The Adapted Mind: Evolutionary Psychology and the Generation of Culture / Edition 1

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Overview

Although researchers have long been aware that the species-typical architecture of the human mind is the product of our evolutionary history, it has only been in the last three decades that advances in such fields as evolutionary biology, cognitive psychology, and paleoanthropology have made the fact of our evolution illuminating. Converging findings from a variety of disciplines are leading to the emergence of a fundamentally new view of the human mind, and with it a new framework for the behavioral and social sciences. First, with the advent of the cognitive revolution, human nature can finally be defined precisely as the set of universal, species-typical information-processing programs that operate beneath the surface of expressed cultural variability. Second, this collection of cognitive programs evolved in the Pleistocene to solve the adaptive problems regularly faced by our hunter-gatherer ancestors - problems such as mate selection, language acquisition, co-operation, and sexual infidelity. Consequently, the traditional view of the mind as a general-purpose computer, tabula rasa, or passive recipient of culture is being replaced by the view that the mind resembles an intricate network of functionally specialized computers, each of which imposes contentful structure on human mental organization and culture. The Adapted Mind explores this new approach - evolutionary psychology - and its implications for a new view of culture.
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Editorial Reviews

From the Publisher
"There are two kinds of landmark publications in science: those that open a new era, like Darwin's Origin of Species, or those that mark an important waypoint in a scientific revolution that has already begun. The Adapted Mind is an example of the latter, comprising as it does a collection of eighteen papers by twenty-five authors which sum up and illustrate much of the best of our knowledge in the field of evolutionary psychology." —Christopher Baddock, London School of Economics, ESS Newsletter
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Product Details

  • ISBN-13: 9780195101072
  • Publisher: Oxford University Press
  • Publication date: 10/28/1995
  • Series: Psychology Series
  • Edition description: REPRINT
  • Edition number: 1
  • Pages: 688
  • Product dimensions: 9.15 (w) x 6.12 (h) x 1.24 (d)

Meet the Author

Dalhousie University, Halifax, Nova Scotia

University of California at Santa Barbara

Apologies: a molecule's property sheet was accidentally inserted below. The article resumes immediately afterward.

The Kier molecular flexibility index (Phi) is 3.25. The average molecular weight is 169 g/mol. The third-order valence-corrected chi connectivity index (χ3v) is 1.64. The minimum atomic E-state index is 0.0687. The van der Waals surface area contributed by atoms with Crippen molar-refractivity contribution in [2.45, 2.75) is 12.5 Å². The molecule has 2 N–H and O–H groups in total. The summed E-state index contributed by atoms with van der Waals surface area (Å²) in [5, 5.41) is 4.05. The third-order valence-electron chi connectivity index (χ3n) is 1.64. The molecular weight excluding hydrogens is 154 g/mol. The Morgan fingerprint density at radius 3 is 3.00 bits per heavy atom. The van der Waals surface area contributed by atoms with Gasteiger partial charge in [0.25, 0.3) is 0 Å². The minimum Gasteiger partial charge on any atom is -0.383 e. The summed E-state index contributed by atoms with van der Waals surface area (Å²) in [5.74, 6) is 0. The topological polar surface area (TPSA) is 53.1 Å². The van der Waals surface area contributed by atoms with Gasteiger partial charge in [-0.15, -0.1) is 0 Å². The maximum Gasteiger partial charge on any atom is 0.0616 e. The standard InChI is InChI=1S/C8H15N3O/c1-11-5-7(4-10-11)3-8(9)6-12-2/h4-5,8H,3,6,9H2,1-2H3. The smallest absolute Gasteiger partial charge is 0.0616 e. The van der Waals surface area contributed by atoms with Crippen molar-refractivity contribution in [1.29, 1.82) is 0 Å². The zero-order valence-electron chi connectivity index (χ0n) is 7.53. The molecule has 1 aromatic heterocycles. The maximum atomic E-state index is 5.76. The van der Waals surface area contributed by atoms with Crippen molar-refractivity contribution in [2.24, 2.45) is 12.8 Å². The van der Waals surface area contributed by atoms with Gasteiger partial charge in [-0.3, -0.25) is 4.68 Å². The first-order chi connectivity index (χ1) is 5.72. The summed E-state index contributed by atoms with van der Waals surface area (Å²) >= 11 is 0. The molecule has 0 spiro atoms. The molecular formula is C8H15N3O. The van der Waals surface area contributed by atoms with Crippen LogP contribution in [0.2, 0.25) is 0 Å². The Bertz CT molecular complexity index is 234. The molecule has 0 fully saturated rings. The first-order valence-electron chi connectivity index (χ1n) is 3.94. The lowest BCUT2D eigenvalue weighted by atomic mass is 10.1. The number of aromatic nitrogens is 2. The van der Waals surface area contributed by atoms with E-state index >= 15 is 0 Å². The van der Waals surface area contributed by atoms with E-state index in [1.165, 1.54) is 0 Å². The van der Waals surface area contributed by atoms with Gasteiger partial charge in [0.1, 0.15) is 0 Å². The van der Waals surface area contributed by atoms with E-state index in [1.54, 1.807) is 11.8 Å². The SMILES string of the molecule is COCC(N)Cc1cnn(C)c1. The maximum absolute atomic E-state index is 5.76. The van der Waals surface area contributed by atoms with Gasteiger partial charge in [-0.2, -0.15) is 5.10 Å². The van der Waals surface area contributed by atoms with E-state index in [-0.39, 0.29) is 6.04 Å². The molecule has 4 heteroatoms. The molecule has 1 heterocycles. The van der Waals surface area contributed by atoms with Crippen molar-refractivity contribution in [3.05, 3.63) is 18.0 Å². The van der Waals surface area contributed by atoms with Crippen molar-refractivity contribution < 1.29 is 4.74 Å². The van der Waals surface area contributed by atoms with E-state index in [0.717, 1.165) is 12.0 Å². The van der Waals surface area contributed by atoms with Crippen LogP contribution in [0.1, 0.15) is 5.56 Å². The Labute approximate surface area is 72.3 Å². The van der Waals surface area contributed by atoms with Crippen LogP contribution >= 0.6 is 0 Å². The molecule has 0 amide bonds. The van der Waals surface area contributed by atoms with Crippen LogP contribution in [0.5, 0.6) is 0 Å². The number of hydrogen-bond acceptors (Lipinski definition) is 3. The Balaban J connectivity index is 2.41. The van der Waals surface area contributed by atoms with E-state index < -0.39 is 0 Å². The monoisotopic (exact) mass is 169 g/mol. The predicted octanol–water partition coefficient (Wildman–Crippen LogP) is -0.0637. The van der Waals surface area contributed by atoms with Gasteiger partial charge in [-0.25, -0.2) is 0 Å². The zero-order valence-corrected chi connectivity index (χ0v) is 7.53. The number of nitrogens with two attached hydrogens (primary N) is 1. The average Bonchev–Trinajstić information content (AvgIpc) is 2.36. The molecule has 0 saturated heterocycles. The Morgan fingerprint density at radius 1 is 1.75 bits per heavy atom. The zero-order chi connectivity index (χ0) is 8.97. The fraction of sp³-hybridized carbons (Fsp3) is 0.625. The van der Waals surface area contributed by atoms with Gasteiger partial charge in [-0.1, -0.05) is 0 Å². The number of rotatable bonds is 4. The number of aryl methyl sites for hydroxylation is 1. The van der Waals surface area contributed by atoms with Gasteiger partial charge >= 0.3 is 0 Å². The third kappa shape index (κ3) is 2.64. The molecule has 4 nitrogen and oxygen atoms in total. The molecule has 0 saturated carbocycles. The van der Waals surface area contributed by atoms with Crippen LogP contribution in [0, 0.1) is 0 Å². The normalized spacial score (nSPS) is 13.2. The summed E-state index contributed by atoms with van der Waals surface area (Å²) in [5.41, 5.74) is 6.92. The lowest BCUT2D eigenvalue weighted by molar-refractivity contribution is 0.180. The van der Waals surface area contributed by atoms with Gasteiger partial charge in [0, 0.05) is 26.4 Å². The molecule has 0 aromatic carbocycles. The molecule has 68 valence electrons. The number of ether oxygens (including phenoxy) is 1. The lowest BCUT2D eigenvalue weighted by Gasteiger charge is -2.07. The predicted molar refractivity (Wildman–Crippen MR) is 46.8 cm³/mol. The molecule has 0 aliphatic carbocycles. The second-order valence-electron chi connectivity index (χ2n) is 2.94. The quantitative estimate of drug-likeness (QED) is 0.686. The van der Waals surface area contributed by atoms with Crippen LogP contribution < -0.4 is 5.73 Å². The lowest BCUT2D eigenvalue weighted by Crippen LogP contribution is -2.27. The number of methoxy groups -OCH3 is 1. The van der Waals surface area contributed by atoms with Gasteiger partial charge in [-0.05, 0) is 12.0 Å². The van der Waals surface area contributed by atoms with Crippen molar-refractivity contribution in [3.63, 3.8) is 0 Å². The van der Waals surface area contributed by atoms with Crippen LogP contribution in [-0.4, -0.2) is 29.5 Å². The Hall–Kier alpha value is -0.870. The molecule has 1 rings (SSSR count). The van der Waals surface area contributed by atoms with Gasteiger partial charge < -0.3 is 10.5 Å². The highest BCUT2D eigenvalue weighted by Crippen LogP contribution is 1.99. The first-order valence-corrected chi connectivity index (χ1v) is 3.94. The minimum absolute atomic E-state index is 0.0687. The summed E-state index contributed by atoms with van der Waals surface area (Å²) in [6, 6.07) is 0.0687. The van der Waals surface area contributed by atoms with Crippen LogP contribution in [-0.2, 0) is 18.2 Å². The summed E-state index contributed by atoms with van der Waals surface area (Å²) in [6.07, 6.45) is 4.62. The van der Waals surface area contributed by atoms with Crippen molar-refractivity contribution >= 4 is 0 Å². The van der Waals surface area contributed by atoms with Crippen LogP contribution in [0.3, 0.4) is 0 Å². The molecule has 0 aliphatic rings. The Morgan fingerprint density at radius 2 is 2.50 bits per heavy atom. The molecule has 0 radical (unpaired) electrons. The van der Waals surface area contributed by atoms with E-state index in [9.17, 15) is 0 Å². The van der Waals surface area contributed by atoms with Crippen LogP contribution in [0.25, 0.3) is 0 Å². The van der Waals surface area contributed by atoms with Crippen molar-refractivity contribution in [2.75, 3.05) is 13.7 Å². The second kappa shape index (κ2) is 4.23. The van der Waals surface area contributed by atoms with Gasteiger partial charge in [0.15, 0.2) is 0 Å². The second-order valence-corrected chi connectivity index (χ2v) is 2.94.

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Table of Contents

Introduction, J. Tooby and L. Cosmides
PART I: Theoretical Framework
1. The Psychological Foundations of Culture, J. Tooby and L. Cosmides
2. On the Use and Misuse of Darwinism in the Study of Human Behavior, D. Symons
PART II: Cooperation
3. Cognitive Adaptations for Social Exchange, L. Cosmides and J. Tooby
4. Two Non-human Primate Models for the Evolution of Human Food-Sharing: Chimpanzees and Callitrichids, W. C. McGrew and A.T.C. Feistner
PART III: The Psychology of Mating and Sex
5. Mate Preference Mechanisms: Consequences for Partner Choice and Intrasexual Competition, D. Buss
6. The Evolution of Sexual Attraction: Evaluative Mechanisms in Women, B. Ellis
7. The Man Who Mistook His Wife for a Chattel, M. Wilson and M. Daly
PART IV: Parental Care and Children
8. Pregnancy Sickness as Adaptation: A Deterrent to Maternal Ingestion of Teratogens, M. Profet
9. Nurturance or Negligence: Maternal Psychology and Behavioral Preference among Preterm Twins, J. Mann
10. Human Maternal Vocalizations to Infants as Biologically Relevant Signals: An Evolutionary Perspective, A. Fernald
11. The Social Nature of Play Fighting and Play Chasing: Mechanisms and Strategies Underlying Cooperation and Compromise, M.J. Boulton and P.K. Smith
PART V: Perception and Language as Adaptations
12. Natural Language and Natural Selection, S. Pinker and P. Bloom
13. The Perceptual Organization of Colors: An Adaptation to Regularities of the Terrestrial World? R.N. Shepherd
14. Sex Differences in Spatial Abilities: Evolutionary Theory and Data, I. Silverman and M. Eals
PART VI: Environmental Aesthetics
15. Evolved Responses to Landscapes, G.H. Orians and J.H. Heerwagen
16. Environmental Preference in a Knowledge-Seeking, Knowledge Using Organism, S. Kaplan
PART VII: Intrapsychic Processes
17. The Evolution of Psychodynamic Mechanisms, R. M. Nesse and A.T. Lloyd
PART VIII: Understanding Evolutionarily New Cultural Forms
18. Beneath New Culture Is Old Psychology: Gossip, Class, and the Environment, J.H. Barkow

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